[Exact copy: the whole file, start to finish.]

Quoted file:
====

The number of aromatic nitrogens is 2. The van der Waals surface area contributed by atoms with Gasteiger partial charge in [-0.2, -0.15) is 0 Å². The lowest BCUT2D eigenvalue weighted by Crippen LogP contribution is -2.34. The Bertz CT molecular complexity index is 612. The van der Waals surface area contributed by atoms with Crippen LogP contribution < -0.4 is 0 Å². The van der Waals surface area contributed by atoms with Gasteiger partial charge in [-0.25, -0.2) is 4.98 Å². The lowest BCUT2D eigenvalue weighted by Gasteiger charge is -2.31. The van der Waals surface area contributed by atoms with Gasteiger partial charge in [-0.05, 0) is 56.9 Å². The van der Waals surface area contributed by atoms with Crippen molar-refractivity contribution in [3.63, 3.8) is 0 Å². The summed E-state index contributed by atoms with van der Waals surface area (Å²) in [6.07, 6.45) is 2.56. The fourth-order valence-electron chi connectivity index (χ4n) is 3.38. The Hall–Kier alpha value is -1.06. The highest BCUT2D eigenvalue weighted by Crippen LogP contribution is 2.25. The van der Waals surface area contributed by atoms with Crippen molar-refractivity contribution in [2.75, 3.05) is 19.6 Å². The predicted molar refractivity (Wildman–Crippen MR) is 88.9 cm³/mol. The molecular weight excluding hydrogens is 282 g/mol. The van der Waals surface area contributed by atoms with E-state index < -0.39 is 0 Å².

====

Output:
The number of aromatic nitrogens is 2. The van der Waals surface area contributed by atoms with Gasteiger partial charge in [-0.2, -0.15) is 0 Å². The lowest BCUT2D eigenvalue weighted by Crippen LogP contribution is -2.34. The Bertz CT molecular complexity index is 612. The van der Waals surface area contributed by atoms with Crippen LogP contribution < -0.4 is 0 Å². The van der Waals surface area contributed by atoms with Gasteiger partial charge in [-0.25, -0.2) is 4.98 Å². The lowest BCUT2D eigenvalue weighted by Gasteiger charge is -2.31. The van der Waals surface area contributed by atoms with Gasteiger partial charge in [-0.05, 0) is 56.9 Å². The van der Waals surface area contributed by atoms with Crippen molar-refractivity contribution in [3.63, 3.8) is 0 Å². The summed E-state index contributed by atoms with van der Waals surface area (Å²) in [6.07, 6.45) is 2.56. The fourth-order valence-electron chi connectivity index (χ4n) is 3.38. The Hall–Kier alpha value is -1.06. The highest BCUT2D eigenvalue weighted by Crippen LogP contribution is 2.25. The van der Waals surface area contributed by atoms with Crippen molar-refractivity contribution in [2.75, 3.05) is 19.6 Å². The predicted molar refractivity (Wildman–Crippen MR) is 88.9 cm³/mol. The molecular weight excluding hydrogens is 282 g/mol. The van der Waals surface area contributed by atoms with E-state index < -0.39 is 0 Å².